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I have data like this

HOS05 23/12/2008 10AM  
HOS06 15/12/2008 2PM  
HOS62 29/12/2008 10AM  
HOS64 23/12/2008 2PM  
HOS70 26/12/2008 10AM  
ZFT01 06/12/2008 10AM  
HOS73 11/12/2008 2PM  
MHOS0 05/12/2008 10AM  
MHOS0 20/12/2008 2PM  
MHOS0 27/12/2010 2PM  
MHOS0 11/12/2008 10AM  
MHOS0 30/12/2009 2PM
      ^^    ^^^^

I have to sort by two offsets which is indicated with ^s.

The first highlighted offset should be sorted ASC order and then second highlighted in DESC order. So i did like this

sort -k 1.6,1.8 date.txt  | sort -k 1.14,1.17 -r > final.txt

output:

MHOS0 27/12/2010 2PM  
MHOS0 30/12/2009 2PM  
ZFT01 06/12/2008 10AM  
MHOS0 20/12/2008 2PM
MHOS0 11/12/2008 10AM
MHOS0 05/12/2008 10AM
HOS73 11/12/2008 2PM
HOS70 26/12/2008 10AM
HOS64 23/12/2008 2PM
HOS62 29/12/2008 10AM
HOS06 15/12/2008 2PM
HOS05 23/12/2008 10AM

This is working fine but i need in single sort command. Any suggestions ?

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2  
But why the variant with pipes is bad for you? It is the classic "Unix way" :) – xappymah Oct 22 '11 at 10:29
    
I've replaced your html based formatting with markdown. The editor supports a reasonably rich set of display option. Some are available in the form of the tool bar buttons over the edit-box, for others you'll need to read the documentation---look in the sidebar when you are editing. – dmckee Oct 22 '11 at 16:08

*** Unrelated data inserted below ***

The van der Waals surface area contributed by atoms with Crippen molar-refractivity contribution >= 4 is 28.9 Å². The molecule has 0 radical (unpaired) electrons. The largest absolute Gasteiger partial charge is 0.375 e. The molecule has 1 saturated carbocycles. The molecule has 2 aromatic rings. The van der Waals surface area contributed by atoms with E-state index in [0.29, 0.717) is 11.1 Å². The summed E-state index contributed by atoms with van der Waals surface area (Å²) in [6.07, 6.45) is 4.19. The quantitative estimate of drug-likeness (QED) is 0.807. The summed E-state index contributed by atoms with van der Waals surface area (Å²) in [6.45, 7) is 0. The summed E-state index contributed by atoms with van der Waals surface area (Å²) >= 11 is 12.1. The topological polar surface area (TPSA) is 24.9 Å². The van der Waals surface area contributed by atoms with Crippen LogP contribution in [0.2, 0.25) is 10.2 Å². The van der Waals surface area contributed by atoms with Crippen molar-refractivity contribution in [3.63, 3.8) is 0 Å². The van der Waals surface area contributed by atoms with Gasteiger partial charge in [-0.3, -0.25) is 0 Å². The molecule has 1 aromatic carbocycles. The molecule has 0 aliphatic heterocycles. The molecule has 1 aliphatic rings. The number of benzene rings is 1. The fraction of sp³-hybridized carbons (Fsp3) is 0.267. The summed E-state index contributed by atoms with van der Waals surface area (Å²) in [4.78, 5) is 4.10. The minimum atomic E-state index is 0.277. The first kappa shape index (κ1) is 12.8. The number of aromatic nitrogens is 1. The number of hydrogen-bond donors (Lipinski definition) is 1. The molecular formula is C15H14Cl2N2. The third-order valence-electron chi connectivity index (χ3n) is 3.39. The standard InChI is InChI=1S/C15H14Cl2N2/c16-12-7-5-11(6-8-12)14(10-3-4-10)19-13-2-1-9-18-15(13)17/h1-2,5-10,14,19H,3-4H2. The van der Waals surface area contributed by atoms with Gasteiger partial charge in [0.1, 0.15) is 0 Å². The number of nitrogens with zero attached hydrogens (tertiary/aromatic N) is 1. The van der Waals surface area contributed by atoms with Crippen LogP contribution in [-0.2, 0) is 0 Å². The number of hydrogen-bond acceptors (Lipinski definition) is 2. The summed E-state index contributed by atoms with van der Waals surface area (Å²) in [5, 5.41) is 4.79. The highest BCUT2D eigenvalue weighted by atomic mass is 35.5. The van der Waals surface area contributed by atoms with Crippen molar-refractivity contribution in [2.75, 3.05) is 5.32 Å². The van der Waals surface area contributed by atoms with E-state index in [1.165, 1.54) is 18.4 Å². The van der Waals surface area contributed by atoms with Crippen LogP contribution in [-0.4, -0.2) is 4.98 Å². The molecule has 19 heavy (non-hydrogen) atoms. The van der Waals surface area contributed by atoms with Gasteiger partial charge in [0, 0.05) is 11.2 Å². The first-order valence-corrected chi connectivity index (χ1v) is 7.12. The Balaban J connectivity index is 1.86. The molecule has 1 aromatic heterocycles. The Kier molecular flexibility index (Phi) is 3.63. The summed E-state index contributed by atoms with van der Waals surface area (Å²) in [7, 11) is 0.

I found this juicy tidbit in the manpage:

POS is F[.C][OPTS], where F is the field number and C the character position in the field;  both
   are  origin  1.   If  neither -t nor -b is in effect, characters in a field are counted from the
   beginning of the preceding whitespace.  OPTS is one  or  more  single-letter  ordering  options,
   which override global ordering options for that key.  If no key is given, use the entire line as
   the key.

And here's the first take:

sort -k 1.6,1.8 date.txt | sort -k 1.14,1.17 -r

So how about:

sort  -k 2.7r,2.10 -k 2.1,2.2 date.txt

Remember[*], fields are separated by whitespace and are counted from 1, so your date field is field 2.

[*] Don't remember this! I'm being rhetorical. Just read the manpage when you use an unfamiliar command. How fields are numbered is one of the details that vary widely among different commands.

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I do not know how to acheive this with a single sort command. When I have to solve this type of problem I use a perl script. Something similar to the following simple script will do the job for you (and give you the flexibility to sort by whatever fields you want, in whatever order you want):

#!/usr/bin/perl

@lines = ();
while (<>) { push(@lines, $_); }

@sorted = sort {
  $a1 = substr($a, 0, 6);
  $ayear = substr($a, 12, 4);
  $b1 = substr($b, 0, 6);
  $byear = substr($b, 12, 4);
  if ($ayear == $byear) { return $b1 cmp $a1; }
  else { return $byear cmp $ayear; }
} @lines;

print @sorted;

and then, of course,

$ perl sorter.perl < data.txt

The perl sort documentation is at http://perldoc.perl.org/functions/sort.html

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